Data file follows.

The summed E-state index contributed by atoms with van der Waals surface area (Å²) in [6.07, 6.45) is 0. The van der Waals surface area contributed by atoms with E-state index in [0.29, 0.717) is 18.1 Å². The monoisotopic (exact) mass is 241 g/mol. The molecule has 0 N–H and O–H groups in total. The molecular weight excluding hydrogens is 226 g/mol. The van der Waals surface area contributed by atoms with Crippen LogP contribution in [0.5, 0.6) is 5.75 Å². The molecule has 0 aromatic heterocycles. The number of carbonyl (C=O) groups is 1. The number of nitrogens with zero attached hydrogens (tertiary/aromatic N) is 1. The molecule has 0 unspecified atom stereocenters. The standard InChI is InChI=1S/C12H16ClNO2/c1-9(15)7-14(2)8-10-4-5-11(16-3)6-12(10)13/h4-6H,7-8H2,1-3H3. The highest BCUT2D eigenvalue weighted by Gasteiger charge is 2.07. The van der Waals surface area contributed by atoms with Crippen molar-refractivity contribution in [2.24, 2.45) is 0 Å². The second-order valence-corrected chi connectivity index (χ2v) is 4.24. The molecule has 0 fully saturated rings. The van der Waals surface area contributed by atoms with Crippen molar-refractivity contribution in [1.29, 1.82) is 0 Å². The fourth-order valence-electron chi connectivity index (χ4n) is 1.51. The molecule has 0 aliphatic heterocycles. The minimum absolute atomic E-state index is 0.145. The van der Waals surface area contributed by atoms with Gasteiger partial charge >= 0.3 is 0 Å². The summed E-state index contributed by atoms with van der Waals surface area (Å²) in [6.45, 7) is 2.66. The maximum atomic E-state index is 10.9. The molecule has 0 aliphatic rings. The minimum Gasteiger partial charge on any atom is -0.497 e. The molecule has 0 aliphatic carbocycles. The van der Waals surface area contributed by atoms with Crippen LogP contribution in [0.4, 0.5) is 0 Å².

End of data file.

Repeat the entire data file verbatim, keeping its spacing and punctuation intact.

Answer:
The summed E-state index contributed by atoms with van der Waals surface area (Å²) in [6.07, 6.45) is 0. The van der Waals surface area contributed by atoms with E-state index in [0.29, 0.717) is 18.1 Å². The monoisotopic (exact) mass is 241 g/mol. The molecule has 0 N–H and O–H groups in total. The molecular weight excluding hydrogens is 226 g/mol. The van der Waals surface area contributed by atoms with Crippen LogP contribution in [0.5, 0.6) is 5.75 Å². The molecule has 0 aromatic heterocycles. The number of carbonyl (C=O) groups is 1. The number of nitrogens with zero attached hydrogens (tertiary/aromatic N) is 1. The molecule has 0 unspecified atom stereocenters. The standard InChI is InChI=1S/C12H16ClNO2/c1-9(15)7-14(2)8-10-4-5-11(16-3)6-12(10)13/h4-6H,7-8H2,1-3H3. The highest BCUT2D eigenvalue weighted by Gasteiger charge is 2.07. The van der Waals surface area contributed by atoms with Crippen molar-refractivity contribution in [2.24, 2.45) is 0 Å². The second-order valence-corrected chi connectivity index (χ2v) is 4.24. The molecule has 0 fully saturated rings. The van der Waals surface area contributed by atoms with Crippen molar-refractivity contribution in [1.29, 1.82) is 0 Å². The fourth-order valence-electron chi connectivity index (χ4n) is 1.51. The molecule has 0 aliphatic heterocycles. The minimum absolute atomic E-state index is 0.145. The van der Waals surface area contributed by atoms with Gasteiger partial charge >= 0.3 is 0 Å². The summed E-state index contributed by atoms with van der Waals surface area (Å²) in [6.45, 7) is 2.66. The maximum atomic E-state index is 10.9. The molecule has 0 aliphatic rings. The minimum Gasteiger partial charge on any atom is -0.497 e. The molecule has 0 aliphatic carbocycles. The van der Waals surface area contributed by atoms with Crippen LogP contribution in [0.4, 0.5) is 0 Å².